Hand Pairing Monarch Butterflies, Swallowtail Butterflies,
and Other Butterfly Species.
We are often asked about handpairing: "How do you hand pair butterflies?"
Male butterflies should be three days old before hand pairing. Females may be freshly emerged when hand-pairing.
Hand pairing is more successful in bright light and a warm room.
Gently apply pressure to the male's abdomen to open his claspers if he does not seem interested in pairing. Some suggest rubbing the abdomens
of the butterflies together before actually bringing them together to pair.
Be careful, butterflies will tangle thier legs and it may be difficult to separate them to reposition for pairing. To separate butterflies
who have grabbed each others legs, simply move your finger between their legs to gently and slowly move them apart. Some species will lose legs if you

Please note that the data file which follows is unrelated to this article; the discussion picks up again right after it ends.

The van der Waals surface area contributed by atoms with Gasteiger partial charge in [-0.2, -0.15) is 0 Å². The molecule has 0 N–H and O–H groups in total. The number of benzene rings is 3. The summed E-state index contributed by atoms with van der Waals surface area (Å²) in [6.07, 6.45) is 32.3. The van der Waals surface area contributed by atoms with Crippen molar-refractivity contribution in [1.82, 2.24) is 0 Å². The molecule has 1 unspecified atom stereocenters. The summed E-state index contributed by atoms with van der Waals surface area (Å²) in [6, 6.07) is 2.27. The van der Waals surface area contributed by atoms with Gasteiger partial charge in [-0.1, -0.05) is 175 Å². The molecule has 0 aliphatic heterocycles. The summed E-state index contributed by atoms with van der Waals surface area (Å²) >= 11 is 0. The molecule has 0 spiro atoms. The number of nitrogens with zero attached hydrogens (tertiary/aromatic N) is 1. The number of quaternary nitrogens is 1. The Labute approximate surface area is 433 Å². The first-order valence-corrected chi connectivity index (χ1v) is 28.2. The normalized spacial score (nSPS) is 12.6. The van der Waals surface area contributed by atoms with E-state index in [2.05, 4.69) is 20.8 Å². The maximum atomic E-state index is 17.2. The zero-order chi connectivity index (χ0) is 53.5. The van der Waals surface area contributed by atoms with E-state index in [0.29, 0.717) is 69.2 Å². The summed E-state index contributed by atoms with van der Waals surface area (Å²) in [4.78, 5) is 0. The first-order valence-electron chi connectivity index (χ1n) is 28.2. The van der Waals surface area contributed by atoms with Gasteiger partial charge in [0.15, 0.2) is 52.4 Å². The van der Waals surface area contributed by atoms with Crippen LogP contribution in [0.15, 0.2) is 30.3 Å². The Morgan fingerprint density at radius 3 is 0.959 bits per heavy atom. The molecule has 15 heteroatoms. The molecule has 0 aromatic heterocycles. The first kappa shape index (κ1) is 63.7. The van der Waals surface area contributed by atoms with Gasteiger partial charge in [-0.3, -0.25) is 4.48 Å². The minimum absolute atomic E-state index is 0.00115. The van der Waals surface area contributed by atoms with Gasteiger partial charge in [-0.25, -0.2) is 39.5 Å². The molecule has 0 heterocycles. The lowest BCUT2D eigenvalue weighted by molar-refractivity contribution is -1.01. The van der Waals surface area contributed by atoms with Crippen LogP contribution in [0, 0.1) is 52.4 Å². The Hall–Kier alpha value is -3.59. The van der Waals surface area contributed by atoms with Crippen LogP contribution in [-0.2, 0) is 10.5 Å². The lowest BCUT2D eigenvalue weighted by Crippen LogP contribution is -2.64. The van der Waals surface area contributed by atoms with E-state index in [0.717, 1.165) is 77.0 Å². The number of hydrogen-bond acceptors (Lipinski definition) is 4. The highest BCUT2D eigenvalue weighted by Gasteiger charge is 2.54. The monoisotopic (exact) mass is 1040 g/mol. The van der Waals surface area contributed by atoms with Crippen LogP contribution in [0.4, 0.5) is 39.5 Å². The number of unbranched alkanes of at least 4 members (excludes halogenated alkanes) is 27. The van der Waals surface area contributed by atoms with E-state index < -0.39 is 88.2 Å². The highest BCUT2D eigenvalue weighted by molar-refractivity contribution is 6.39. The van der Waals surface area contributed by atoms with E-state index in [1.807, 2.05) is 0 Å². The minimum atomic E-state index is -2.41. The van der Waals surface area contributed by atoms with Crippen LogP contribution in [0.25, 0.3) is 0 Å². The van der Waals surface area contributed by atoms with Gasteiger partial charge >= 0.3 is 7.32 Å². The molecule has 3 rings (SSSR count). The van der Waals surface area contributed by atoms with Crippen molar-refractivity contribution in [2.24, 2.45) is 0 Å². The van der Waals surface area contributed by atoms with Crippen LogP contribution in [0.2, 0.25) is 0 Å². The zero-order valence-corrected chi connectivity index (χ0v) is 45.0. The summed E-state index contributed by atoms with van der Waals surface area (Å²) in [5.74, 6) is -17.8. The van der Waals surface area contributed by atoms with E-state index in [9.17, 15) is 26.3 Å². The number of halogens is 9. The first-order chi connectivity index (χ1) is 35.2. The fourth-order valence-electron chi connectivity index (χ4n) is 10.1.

pull hard to separate them with tangled legs.
Some species are difficult if not impossible to tell which is the male and which is the female. Red Admirals,
American Painted Ladies, and Painted Ladies are three such species.
Male Monarch Butterfly Abdomen
Click on photo to enlarge and see arrow S
indicating area to pair the male's claspers.
Move the male and female together.
Place the male's claspers around the female at the point
indicated by the arrow in the enlarged photo.
(Click on photo to enlarge.)
Click on photo to enlarge and see arrows
and indentification of male/female.
Monarch male claspers open in preparation for pairing.
When the male is actually pairing, his claspers will grasp
the female's abdomen.
You will be able to see him working his claspers
tighter around the sides of her abdomen at the points indicated by
arrows in some of the photos above.
In some instances, butterfly breeders need to keep records of which male paired with which female. To do so, simply write on the underwing of
each butterfly with a fine-tip magic marker.